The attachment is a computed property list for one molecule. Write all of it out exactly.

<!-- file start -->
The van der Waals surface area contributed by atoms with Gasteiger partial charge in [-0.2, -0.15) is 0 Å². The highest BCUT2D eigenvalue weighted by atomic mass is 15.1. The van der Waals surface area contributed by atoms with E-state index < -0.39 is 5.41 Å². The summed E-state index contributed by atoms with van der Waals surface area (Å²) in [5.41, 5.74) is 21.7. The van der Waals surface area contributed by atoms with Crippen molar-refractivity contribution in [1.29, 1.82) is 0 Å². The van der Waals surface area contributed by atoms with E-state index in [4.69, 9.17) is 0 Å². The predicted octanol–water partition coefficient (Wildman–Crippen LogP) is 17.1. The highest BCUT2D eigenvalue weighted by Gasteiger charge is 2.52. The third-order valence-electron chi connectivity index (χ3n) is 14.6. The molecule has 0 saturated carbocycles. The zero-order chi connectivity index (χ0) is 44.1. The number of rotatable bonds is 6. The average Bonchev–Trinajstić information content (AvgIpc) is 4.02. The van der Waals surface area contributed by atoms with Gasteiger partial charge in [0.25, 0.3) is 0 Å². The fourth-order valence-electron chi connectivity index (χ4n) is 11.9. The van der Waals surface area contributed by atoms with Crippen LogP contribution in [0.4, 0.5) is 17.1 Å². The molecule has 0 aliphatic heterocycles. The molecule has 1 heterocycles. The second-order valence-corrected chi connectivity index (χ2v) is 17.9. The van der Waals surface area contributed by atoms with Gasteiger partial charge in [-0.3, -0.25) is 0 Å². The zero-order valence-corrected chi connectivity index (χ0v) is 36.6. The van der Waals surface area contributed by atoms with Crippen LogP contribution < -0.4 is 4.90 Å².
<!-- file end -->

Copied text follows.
The van der Waals surface area contributed by atoms with Gasteiger partial charge in [-0.2, -0.15) is 0 Å². The highest BCUT2D eigenvalue weighted by atomic mass is 15.1. The van der Waals surface area contributed by atoms with E-state index < -0.39 is 5.41 Å². The summed E-state index contributed by atoms with van der Waals surface area (Å²) in [5.41, 5.74) is 21.7. The van der Waals surface area contributed by atoms with Crippen molar-refractivity contribution in [1.29, 1.82) is 0 Å². The van der Waals surface area contributed by atoms with E-state index in [4.69, 9.17) is 0 Å². The predicted octanol–water partition coefficient (Wildman–Crippen LogP) is 17.1. The highest BCUT2D eigenvalue weighted by Gasteiger charge is 2.52. The third-order valence-electron chi connectivity index (χ3n) is 14.6. The molecule has 0 saturated carbocycles. The zero-order chi connectivity index (χ0) is 44.1. The number of rotatable bonds is 6. The average Bonchev–Trinajstić information content (AvgIpc) is 4.02. The van der Waals surface area contributed by atoms with Gasteiger partial charge in [0.25, 0.3) is 0 Å². The fourth-order valence-electron chi connectivity index (χ4n) is 11.9. The van der Waals surface area contributed by atoms with Crippen LogP contribution in [0.4, 0.5) is 17.1 Å². The molecule has 0 aliphatic heterocycles. The molecule has 1 heterocycles. The second-order valence-corrected chi connectivity index (χ2v) is 17.9. The van der Waals surface area contributed by atoms with Gasteiger partial charge in [-0.3, -0.25) is 0 Å². The zero-order valence-corrected chi connectivity index (χ0v) is 36.6. The van der Waals surface area contributed by atoms with Crippen LogP contribution < -0.4 is 4.90 Å².